Review: The Coaching Habit

The Coaching Habit

The Coaching Habit, Michael Bungay Stanier. Toronto: Box of Crayons Press, 2016.

Summary: Kicking the advice habit, asking questions well, and using variations of seven key questions can lead to more effective leadership coaching.

Over the next few weeks, I will be mixing in reviews of books on coaching, part of some reading I am doing for my own development. I’ll take the risk of reviewing these because all of us influence others in some way, and it is never a loss to learn how we might do that with greater effectiveness that helps others flourish.

One of the key ideas of this delightfully straightforward and easy to read book is that many leaders tend to give directions, answers, and advice far more than ask questions. This thwarts effectiveness by promoting dependency rather than autonomy in those we lead. It leads to more time being absorbed in this unproductive activity, and at worst, leaders become bottlenecks in their organizations.

Another critical insight is that deciding to ask more and better questions is not enough if the leader doesn’t recognize what triggers the advice-giving habit. With each of the seven questions that follow, the author asks us to identify the triggers that activate habits that derail us from good coaching and to identify a new practice that will be come a new habit.

The core of the book is seven great coaching questions:

  1. The Kickstart Question: “What’s on your mind?” Ask this early, with a minimum of chit-chat and this gets to the reason for the conversation. Often this will be about one of the 3Ps: Projects, People, and Patterns, all linked to each other.
  2. The AWE Question: “And what else?” This question draws out more information, often identifies more options, buys time, and keeps the “Advice Monster” at bay.
  3. The Focus Question: What’s the real challenge here for you? Often what is on one’s mind is nebulous, or there are many challenges mentioned. This question gets concrete and personal and prevents “coaching the ghost” of discussing someone not in the room rather than what is facing the person in front of you.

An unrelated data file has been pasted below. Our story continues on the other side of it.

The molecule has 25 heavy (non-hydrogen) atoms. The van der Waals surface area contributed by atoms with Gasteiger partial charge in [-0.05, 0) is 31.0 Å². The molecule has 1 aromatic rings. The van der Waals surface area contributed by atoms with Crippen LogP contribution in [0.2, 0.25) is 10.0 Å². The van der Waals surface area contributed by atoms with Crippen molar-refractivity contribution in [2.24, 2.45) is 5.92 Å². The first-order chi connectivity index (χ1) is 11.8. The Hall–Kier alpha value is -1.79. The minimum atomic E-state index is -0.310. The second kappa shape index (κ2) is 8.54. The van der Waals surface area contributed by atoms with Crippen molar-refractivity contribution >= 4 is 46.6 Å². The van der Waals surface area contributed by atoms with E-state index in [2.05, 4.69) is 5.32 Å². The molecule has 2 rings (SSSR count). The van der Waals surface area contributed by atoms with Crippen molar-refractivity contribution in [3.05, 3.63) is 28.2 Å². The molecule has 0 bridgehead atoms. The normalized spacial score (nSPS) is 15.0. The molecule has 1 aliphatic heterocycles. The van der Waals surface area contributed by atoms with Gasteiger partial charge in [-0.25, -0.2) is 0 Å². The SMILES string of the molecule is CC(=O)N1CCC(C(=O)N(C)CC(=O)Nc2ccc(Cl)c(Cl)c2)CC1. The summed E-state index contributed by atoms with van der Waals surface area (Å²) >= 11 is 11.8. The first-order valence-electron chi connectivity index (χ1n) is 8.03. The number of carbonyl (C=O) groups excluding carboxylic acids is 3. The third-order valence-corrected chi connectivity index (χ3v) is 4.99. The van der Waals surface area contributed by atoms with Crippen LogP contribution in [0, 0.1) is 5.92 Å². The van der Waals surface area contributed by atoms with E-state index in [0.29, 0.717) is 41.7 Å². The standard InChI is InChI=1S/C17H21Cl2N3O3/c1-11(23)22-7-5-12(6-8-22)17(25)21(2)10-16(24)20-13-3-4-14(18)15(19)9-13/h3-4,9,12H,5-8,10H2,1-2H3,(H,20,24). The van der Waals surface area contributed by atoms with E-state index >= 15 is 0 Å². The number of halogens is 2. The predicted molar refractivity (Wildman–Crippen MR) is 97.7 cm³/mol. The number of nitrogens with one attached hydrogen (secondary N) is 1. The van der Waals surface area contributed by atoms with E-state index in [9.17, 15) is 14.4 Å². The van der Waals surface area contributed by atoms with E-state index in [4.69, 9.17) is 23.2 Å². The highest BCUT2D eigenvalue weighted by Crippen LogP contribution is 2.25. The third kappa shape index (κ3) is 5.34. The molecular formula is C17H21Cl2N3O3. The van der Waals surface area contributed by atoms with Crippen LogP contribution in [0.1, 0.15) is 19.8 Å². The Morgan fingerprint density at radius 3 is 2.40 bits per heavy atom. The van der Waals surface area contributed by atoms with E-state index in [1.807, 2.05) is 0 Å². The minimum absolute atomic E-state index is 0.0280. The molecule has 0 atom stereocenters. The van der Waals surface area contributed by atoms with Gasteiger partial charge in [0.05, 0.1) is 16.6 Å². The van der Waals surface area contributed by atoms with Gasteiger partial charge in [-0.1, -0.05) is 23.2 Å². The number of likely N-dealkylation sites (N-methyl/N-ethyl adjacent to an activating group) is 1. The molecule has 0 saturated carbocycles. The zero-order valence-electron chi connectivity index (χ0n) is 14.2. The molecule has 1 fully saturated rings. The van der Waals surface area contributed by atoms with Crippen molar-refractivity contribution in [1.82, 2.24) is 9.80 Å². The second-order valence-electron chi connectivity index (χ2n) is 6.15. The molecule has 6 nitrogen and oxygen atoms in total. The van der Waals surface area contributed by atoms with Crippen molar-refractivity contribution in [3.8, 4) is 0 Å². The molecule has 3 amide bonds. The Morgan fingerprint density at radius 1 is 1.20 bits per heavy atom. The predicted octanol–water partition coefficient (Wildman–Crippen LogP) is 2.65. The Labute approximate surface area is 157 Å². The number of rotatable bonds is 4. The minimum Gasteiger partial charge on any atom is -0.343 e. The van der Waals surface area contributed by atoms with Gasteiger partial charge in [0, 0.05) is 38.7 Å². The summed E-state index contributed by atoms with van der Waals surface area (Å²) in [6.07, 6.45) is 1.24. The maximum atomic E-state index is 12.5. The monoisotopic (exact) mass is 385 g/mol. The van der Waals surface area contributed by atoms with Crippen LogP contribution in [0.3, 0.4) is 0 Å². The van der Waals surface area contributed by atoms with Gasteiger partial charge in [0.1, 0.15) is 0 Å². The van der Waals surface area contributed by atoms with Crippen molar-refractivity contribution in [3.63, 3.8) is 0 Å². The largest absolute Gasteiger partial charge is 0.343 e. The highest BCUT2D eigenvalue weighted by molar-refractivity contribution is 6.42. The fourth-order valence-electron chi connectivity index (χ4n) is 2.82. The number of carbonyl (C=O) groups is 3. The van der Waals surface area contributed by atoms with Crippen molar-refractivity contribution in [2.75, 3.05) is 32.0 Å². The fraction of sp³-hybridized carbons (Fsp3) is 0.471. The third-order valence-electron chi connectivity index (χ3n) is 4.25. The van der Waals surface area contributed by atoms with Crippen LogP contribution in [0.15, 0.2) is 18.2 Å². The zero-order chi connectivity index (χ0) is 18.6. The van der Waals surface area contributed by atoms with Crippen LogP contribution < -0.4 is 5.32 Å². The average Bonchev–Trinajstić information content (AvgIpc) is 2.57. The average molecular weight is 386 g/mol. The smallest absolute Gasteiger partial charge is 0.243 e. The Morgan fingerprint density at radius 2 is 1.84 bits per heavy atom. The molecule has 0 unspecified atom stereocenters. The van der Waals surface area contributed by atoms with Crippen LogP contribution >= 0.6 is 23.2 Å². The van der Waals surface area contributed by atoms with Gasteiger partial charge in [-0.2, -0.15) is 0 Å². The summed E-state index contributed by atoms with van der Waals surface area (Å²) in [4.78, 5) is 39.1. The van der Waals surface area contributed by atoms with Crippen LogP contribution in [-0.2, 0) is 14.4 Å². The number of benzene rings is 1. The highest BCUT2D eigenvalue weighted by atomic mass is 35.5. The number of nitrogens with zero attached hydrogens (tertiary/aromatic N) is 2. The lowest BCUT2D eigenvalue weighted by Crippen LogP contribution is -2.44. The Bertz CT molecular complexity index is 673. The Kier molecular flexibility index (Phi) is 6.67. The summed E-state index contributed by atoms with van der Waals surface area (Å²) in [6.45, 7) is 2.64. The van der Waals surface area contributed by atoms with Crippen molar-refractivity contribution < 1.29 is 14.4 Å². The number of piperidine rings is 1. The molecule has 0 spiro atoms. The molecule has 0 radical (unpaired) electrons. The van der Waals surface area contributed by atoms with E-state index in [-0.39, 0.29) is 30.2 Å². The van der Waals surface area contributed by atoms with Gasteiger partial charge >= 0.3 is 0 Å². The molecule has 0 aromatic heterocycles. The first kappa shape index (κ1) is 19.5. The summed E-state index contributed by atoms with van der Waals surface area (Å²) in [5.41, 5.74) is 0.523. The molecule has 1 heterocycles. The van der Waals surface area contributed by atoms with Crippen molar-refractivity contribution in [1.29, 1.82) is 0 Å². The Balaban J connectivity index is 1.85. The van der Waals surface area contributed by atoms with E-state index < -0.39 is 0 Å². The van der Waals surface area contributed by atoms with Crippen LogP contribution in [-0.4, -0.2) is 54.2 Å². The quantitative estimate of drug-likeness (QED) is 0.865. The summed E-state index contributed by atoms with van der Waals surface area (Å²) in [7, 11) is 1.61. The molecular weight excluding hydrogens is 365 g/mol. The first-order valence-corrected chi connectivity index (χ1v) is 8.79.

4. The Foundation Question: “What do you want?” Often the coachee is not clear on this and it is not clear in the situation. Once clear, it is possible to have an adult conversation where it is possible to answer “yes,” “no,” “give me time to think about that,” or perhaps, “not this, but that.” Also, it is critical to recognize the difference between wants and needs, the latter often being the reasons behind the wants. The question can also be a mutual one, particularly in a management situation where two people can get clear on what each wants in a situation and then get on with figuring out how to respond to that.
  5. The Lazy Question: “How can I help?” It question calls upon the person to make a direct request, and it delivers you from being the perpetual rescuer. A blunter way to ask this question is “What do you want from me?” Instead of deciding for a person how one can be helpful, it allows them to say what really would be helpful, and it allows you to decide whether you can offer that help. It is lazy because it saves us from providing all sorts of unwanted and counterproductive help.
  6. The Strategic Question: “If you are saying yes to this, what are you saying no to?” This chapter offers some great help in figuring out how to say “no” when it is very hard to do. It also helps us figure out what we will be saying “no” to if we choose a strategic direction, and what else we may need to say “no” to in order to fully embrace the “yes” rather than over-commit.
  7. The Learning Question: “What was most useful to you?” This recognizes that debriefing is where learning really takes place, and clarifies the most important outcomes to your discussion. It also has the side benefit of increasing the perception that the coach as useful!

Stanier includes psychological research at the end of each chapter explaining why the questions are effective. He also sandwiches a “Question Masterclass” between each question that explores how one asks questions as well as what questions we ask–things like cutting the intro and asking the question, sticking to “what” questions, getting comfortable with silence, listening to answers, and acknowledging them.

The questions ring true with my own leadership and coaching experience–these are good questions. The insight on the “advice monster” is one most leaders need to heed. There is a refreshing contempt for truisms like “work smarter, not harder.” I do wonder about the author’s claim that “Coaching is simple” and that this book will “give you most of what you need.” Is this hype, or simply an author with a lot of chutzpah? What I can say is that this was a quick read, offered good questions and reasons for using them, and didn’t bury its message in a ton of verbiage. That’s worth something.

One thought on “Review: The Coaching Habit

  1. Pingback: The Month in Reviews: November 2018 | Bob on Books

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